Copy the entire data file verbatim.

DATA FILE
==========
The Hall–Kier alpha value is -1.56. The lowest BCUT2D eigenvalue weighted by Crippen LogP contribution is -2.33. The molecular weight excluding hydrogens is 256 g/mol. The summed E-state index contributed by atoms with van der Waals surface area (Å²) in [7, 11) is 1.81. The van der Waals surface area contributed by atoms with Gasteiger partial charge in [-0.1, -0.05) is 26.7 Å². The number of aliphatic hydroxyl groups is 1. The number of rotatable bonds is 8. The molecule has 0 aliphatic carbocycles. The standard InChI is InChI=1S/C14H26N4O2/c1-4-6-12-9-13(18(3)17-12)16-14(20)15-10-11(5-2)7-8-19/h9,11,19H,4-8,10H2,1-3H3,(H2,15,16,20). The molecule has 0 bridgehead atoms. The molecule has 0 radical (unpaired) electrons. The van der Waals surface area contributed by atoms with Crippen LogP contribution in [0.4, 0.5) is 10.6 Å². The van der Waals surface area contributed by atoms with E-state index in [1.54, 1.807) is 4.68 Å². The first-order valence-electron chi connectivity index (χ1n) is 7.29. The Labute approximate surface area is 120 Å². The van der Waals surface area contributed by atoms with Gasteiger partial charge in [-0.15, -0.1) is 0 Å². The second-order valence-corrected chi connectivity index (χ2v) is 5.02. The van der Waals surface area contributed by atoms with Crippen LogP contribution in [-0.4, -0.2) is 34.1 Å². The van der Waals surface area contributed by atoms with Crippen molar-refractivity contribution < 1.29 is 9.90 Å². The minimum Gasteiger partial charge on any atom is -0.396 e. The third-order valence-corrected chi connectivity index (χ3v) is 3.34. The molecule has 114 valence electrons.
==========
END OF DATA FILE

The Hall–Kier alpha value is -1.56. The lowest BCUT2D eigenvalue weighted by Crippen LogP contribution is -2.33. The molecular weight excluding hydrogens is 256 g/mol. The summed E-state index contributed by atoms with van der Waals surface area (Å²) in [7, 11) is 1.81. The van der Waals surface area contributed by atoms with Gasteiger partial charge in [-0.1, -0.05) is 26.7 Å². The number of aliphatic hydroxyl groups is 1. The number of rotatable bonds is 8. The molecule has 0 aliphatic carbocycles. The standard InChI is InChI=1S/C14H26N4O2/c1-4-6-12-9-13(18(3)17-12)16-14(20)15-10-11(5-2)7-8-19/h9,11,19H,4-8,10H2,1-3H3,(H2,15,16,20). The molecule has 0 bridgehead atoms. The molecule has 0 radical (unpaired) electrons. The van der Waals surface area contributed by atoms with Crippen LogP contribution in [0.4, 0.5) is 10.6 Å². The van der Waals surface area contributed by atoms with E-state index in [1.54, 1.807) is 4.68 Å². The first-order valence-electron chi connectivity index (χ1n) is 7.29. The Labute approximate surface area is 120 Å². The van der Waals surface area contributed by atoms with Gasteiger partial charge in [-0.15, -0.1) is 0 Å². The second-order valence-corrected chi connectivity index (χ2v) is 5.02. The van der Waals surface area contributed by atoms with Crippen LogP contribution in [-0.4, -0.2) is 34.1 Å². The van der Waals surface area contributed by atoms with Crippen molar-refractivity contribution < 1.29 is 9.90 Å². The minimum Gasteiger partial charge on any atom is -0.396 e. The third-order valence-corrected chi connectivity index (χ3v) is 3.34. The molecule has 114 valence electrons.